Luther Halsey Gulick's "Clean Sport Roll"

As I researched the history of Prof Blood, an extraordinary story unfolded before my eyes. Through old newspaper articles, family interviews, and even firsthand accounts from folks who were there as players and fans, I learned what Prof was like, what he believed, what values he held dear. His coaching methods, his philosophy, his personality, and more, all came to light as I dug deeper. I found how he learned the game and how he learned to teach it. Because I once lived a life when each day was either a game day or a practice day, I felt I could relate to this coaching pioneer. But it wasn't until I came across Luther Halsey Gulick's (James Naismith's boss at the YMCA) "Clean Sport Roll" that I truly saw the world through Prof's eyes.

  1. The rules of games are to be regarded as mutual agreements, the spirit or letter of which one would no sooner try to evade or break than one would any other agreement between gentlemen. The stealing of advantage in sport is to be regarded as stealing of any other kind.

     

  2. Visiting teams are the honored guests of the home team, and the mutual relationships in all particulars [are] to be governed by the spirits which is supposed to guide in such relationships.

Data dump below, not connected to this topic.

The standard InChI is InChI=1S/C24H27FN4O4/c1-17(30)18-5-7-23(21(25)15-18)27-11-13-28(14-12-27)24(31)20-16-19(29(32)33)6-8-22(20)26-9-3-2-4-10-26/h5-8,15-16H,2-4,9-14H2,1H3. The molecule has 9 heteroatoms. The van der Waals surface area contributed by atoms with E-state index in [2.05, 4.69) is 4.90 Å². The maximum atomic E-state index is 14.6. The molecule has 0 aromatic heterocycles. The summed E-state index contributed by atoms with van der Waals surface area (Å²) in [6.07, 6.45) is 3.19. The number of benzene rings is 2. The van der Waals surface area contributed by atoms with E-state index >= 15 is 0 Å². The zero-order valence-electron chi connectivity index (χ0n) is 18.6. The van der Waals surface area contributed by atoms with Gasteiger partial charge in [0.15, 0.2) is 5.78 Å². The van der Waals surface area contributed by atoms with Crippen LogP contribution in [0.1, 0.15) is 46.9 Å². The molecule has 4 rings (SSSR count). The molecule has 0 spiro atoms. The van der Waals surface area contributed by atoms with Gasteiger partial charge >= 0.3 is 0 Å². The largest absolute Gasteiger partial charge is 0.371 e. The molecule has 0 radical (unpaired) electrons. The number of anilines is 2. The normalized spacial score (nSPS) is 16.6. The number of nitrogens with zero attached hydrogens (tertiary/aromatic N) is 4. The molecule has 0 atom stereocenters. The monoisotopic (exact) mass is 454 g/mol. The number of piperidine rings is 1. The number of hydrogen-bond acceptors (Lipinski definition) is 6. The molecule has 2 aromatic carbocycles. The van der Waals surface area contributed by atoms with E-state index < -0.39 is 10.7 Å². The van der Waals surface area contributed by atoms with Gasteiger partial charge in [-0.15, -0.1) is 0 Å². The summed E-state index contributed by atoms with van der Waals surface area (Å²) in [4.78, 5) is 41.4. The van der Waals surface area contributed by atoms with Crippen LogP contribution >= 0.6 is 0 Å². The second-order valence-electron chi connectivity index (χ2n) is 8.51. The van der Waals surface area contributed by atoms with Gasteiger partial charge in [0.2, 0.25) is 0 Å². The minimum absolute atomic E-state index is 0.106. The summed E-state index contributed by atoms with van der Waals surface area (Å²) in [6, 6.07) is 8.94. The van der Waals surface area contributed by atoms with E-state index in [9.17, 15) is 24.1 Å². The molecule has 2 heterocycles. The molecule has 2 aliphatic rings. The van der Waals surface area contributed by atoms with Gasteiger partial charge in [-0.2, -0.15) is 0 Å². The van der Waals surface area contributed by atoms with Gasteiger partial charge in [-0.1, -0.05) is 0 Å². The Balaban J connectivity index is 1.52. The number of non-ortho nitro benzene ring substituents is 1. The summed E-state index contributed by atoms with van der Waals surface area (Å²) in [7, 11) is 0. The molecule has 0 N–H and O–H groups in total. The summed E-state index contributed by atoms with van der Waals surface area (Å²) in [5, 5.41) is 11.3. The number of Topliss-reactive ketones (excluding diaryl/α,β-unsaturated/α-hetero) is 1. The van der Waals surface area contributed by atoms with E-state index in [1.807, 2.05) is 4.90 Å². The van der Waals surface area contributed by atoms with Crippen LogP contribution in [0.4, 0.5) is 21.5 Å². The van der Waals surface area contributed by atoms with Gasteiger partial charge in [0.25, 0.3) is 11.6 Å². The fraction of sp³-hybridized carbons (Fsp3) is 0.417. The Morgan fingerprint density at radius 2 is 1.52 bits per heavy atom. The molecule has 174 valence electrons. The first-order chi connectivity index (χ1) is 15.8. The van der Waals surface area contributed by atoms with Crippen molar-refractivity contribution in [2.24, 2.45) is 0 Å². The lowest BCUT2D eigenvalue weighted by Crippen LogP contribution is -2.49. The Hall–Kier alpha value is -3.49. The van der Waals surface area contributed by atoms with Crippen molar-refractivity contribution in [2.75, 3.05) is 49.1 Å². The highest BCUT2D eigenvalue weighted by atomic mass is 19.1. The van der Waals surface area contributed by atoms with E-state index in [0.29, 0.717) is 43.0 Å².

3. No action is to be done, nor course of conduct is to be pursued which would seem ungentlemanly or dishonorable if known to one's opponents or the public.

     

  4. No advantage is to be sought over others except those in which the game is supposed to show superiority.

     

  5. Advantages which the laxity of the officials may allow in regard to the interpretation and enforcement of the rules are not to be taken.

     

  6. Officers and opponents are to be regarded and treated as honest on intention. When opponents are evidently not gentlemen, and officers manifestly dishonest or incompetent, it is perfectly simple to avoid future relationships with them.

     

  7. Decisions of officials, even when they seem unfair, are to be abided by.

     

  8. Ungentlemanly or unfair means are not to be used even when they are used by the opponents.

     

  9. Good points in others should be appreciated and suitable recognition given.

Gulick reasoned that his Clean Sport Roll was appropriate and, indeed, all that was necessary because gentlemen would want to do the right thing. As for Blood, a YMCA product and physical director, he was not merely familiar with Gulick's philosophy on sportsmanship, he lived it. Throughout his career, Blood used Gulick's proclamation as an athletic beacon. Knowing Blood's allegiance to the Clean Sport Roll, one can easily predict Blood's reaction to many of the situations he later faced that related to fairness in athletics. There is no evidence that he ever wavered from or compromised any of Gulick's ideals in any of his personal or professional endeavors.

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